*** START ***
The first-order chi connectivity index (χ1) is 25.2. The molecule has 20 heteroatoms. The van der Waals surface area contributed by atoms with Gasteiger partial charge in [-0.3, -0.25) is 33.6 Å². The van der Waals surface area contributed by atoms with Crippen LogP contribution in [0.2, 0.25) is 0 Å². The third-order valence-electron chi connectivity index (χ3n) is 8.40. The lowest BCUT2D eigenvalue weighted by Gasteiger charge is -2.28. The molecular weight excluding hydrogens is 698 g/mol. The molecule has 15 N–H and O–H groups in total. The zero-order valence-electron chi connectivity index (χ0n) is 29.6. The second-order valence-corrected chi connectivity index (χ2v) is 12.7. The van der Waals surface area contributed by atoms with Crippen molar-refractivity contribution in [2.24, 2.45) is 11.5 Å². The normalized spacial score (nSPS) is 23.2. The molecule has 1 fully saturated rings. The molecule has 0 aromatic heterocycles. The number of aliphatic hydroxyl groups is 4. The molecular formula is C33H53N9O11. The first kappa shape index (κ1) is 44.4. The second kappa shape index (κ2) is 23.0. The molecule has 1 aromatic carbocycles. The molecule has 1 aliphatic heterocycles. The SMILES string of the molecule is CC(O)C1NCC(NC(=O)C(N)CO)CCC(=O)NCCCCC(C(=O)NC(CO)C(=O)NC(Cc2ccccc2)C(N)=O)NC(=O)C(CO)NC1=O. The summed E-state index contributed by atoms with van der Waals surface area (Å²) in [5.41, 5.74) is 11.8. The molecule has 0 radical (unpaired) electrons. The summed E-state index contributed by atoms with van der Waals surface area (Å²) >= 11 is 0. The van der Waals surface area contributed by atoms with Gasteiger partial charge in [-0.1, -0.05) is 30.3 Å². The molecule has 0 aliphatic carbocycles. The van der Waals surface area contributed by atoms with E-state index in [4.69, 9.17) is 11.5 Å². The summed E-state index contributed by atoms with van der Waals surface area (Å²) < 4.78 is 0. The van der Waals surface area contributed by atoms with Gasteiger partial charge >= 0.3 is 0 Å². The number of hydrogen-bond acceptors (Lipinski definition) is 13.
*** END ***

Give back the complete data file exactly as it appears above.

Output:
The first-order chi connectivity index (χ1) is 25.2. The molecule has 20 heteroatoms. The van der Waals surface area contributed by atoms with Gasteiger partial charge in [-0.3, -0.25) is 33.6 Å². The van der Waals surface area contributed by atoms with Crippen LogP contribution in [0.2, 0.25) is 0 Å². The third-order valence-electron chi connectivity index (χ3n) is 8.40. The lowest BCUT2D eigenvalue weighted by Gasteiger charge is -2.28. The molecular weight excluding hydrogens is 698 g/mol. The molecule has 15 N–H and O–H groups in total. The zero-order valence-electron chi connectivity index (χ0n) is 29.6. The second-order valence-corrected chi connectivity index (χ2v) is 12.7. The van der Waals surface area contributed by atoms with Crippen molar-refractivity contribution in [2.24, 2.45) is 11.5 Å². The normalized spacial score (nSPS) is 23.2. The molecule has 1 fully saturated rings. The molecule has 0 aromatic heterocycles. The number of aliphatic hydroxyl groups is 4. The molecular formula is C33H53N9O11. The first kappa shape index (κ1) is 44.4. The second kappa shape index (κ2) is 23.0. The molecule has 1 aromatic carbocycles. The molecule has 1 aliphatic heterocycles. The SMILES string of the molecule is CC(O)C1NCC(NC(=O)C(N)CO)CCC(=O)NCCCCC(C(=O)NC(CO)C(=O)NC(Cc2ccccc2)C(N)=O)NC(=O)C(CO)NC1=O. The summed E-state index contributed by atoms with van der Waals surface area (Å²) in [5.41, 5.74) is 11.8. The molecule has 0 radical (unpaired) electrons. The summed E-state index contributed by atoms with van der Waals surface area (Å²) >= 11 is 0. The van der Waals surface area contributed by atoms with Gasteiger partial charge in [-0.1, -0.05) is 30.3 Å². The molecule has 0 aliphatic carbocycles. The van der Waals surface area contributed by atoms with E-state index in [4.69, 9.17) is 11.5 Å². The summed E-state index contributed by atoms with van der Waals surface area (Å²) < 4.78 is 0. The van der Waals surface area contributed by atoms with Gasteiger partial charge >= 0.3 is 0 Å². The number of hydrogen-bond acceptors (Lipinski definition) is 13.